Now, nearly 30 years later, the results are even more tremendous: The Barnharts oversee a $250 million crane and rigging company, and they’ve donated nearly $100 million of its profits to charity. Moreover, in 2007 they decided to go even further. They gave the entire company away. Though they still run its daily operations, the National Christian Foundation (NCF) now owns Barnhart Crane & Rigging. The brothers will never reap its accrued value; they kept none of it. “That’s one of the things that make Alan and Eric so rare: they decided to give it all away,” says NCF president David Wills. “That was their wealth. They didn’t have three other companies. That was it.”
Alan Barnhart is a modest man, with a soft Tennessee drawl. He wears jeans and cotton oxfords to work. He started giving interviews about his philanthropy only after others convinced him to do so.
“‘Don’t let the left hand know what the right hand is doing.’ For the first 15 years that was our thinking,” Barnhart says. But “people challenged us, [saying] what’s happened to your company is pretty unusual…. God has done amazing things through your company, and you need to tell people all that you’ve done with what God’s done.” He is quick to emphasize that his salary cap was not a vow of poverty. “We have vehicles and air conditioning. It was not a Mother Teresa lifestyle.”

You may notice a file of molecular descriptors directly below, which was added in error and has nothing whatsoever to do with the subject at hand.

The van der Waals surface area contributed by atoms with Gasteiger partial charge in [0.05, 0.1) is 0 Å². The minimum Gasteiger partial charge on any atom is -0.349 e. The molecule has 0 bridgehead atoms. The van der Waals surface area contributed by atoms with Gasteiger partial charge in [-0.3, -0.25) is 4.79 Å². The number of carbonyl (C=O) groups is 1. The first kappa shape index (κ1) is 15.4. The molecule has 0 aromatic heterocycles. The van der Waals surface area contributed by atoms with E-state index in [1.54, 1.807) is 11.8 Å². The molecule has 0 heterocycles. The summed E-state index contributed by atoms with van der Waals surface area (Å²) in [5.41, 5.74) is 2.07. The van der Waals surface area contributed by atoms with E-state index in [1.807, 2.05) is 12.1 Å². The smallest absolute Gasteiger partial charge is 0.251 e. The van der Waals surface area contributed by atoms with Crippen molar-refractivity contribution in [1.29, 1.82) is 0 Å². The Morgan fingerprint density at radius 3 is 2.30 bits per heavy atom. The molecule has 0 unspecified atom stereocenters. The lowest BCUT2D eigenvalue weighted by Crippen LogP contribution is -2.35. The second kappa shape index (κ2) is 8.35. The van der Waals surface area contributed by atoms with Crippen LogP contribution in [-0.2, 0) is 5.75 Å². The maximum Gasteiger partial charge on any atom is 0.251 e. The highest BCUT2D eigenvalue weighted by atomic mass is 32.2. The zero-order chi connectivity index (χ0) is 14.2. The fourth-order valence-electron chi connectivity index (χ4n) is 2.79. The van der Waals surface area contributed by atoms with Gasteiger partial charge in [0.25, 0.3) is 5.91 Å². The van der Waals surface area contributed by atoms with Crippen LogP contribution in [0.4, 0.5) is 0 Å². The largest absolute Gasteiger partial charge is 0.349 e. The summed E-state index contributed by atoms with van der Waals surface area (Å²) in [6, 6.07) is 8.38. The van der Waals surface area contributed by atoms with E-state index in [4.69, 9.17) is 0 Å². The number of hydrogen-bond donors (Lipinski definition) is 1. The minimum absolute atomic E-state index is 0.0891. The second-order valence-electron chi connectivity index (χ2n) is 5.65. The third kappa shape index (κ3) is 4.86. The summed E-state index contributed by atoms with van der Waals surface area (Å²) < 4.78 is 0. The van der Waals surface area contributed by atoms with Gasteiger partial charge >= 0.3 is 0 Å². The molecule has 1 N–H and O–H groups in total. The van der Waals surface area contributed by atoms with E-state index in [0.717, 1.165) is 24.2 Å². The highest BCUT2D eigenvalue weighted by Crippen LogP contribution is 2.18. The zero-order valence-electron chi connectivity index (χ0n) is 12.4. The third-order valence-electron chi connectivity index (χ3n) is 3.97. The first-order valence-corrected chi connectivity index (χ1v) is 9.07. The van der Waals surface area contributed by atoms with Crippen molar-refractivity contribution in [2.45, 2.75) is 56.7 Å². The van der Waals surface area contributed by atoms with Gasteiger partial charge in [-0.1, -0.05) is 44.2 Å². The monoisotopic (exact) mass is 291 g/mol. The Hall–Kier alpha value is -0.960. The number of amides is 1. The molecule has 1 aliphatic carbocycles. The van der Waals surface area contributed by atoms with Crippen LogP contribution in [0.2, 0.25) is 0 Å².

To make sure they stuck to their limit, the Barnharts told their associates at the company about their income pledge, enlisting others to hold them to their promise. He and his brother allowed themselves cost-of-living adjustments, and salary increases when children were born. Alan has six children; Eric has five. Alan and his wife Katherine are the Barnhart family spokespeople, while Eric is the brainy, quiet engineer, friends say.
One of the best things about their lifestyle choice, Alan says, is that his children did not grow up wealthy. “There’s great benefits to a kid to hear the word ‘no,’ and the theology of the Rolling Stones: ‘You don’t always get what you want,’” he says. The Barnhart kids didn’t get trips to Disney World, or even treats at the grocery store. Instead their parents took them to developing countries to see the wells, churches, and farms their gifts had enabled. “It wasn’t about things. It wasn’t about money. It wasn’t about wanting. I taught them the joy of giving early. I taught them the joy of contentment,” Katherine says.
And the Barnharts taught their children about God. They speak of Him often. “It is God who has led us in this, and it is He who multiplied us,” states Katherine. Though donors of many religious—and non-religious—backgrounds give generously, and interpretations of Scripture’s teaching on wealth differ, the Barnharts stand out in their willingness to act on what they believe God has called them to.